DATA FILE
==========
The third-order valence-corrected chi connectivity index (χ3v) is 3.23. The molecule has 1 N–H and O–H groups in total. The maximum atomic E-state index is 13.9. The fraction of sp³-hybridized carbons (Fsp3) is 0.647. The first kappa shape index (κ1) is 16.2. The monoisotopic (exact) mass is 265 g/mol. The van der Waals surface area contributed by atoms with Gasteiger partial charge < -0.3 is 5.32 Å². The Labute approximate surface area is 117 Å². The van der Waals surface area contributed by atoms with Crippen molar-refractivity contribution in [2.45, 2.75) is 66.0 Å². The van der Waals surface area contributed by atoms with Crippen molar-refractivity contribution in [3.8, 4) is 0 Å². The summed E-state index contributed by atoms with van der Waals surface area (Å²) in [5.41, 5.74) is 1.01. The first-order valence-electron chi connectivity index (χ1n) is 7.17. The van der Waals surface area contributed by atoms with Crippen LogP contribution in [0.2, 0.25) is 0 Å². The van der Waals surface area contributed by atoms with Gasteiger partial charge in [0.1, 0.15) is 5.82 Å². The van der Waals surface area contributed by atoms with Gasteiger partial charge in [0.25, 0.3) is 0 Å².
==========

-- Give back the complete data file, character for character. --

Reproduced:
The third-order valence-corrected chi connectivity index (χ3v) is 3.23. The molecule has 1 N–H and O–H groups in total. The maximum atomic E-state index is 13.9. The fraction of sp³-hybridized carbons (Fsp3) is 0.647. The first kappa shape index (κ1) is 16.2. The monoisotopic (exact) mass is 265 g/mol. The van der Waals surface area contributed by atoms with Gasteiger partial charge < -0.3 is 5.32 Å². The Labute approximate surface area is 117 Å². The van der Waals surface area contributed by atoms with Crippen molar-refractivity contribution in [2.45, 2.75) is 66.0 Å². The van der Waals surface area contributed by atoms with Crippen molar-refractivity contribution in [3.8, 4) is 0 Å². The summed E-state index contributed by atoms with van der Waals surface area (Å²) in [5.41, 5.74) is 1.01. The first-order valence-electron chi connectivity index (χ1n) is 7.17. The van der Waals surface area contributed by atoms with Crippen LogP contribution in [0.2, 0.25) is 0 Å². The van der Waals surface area contributed by atoms with Gasteiger partial charge in [0.1, 0.15) is 5.82 Å². The van der Waals surface area contributed by atoms with Gasteiger partial charge in [0.25, 0.3) is 0 Å².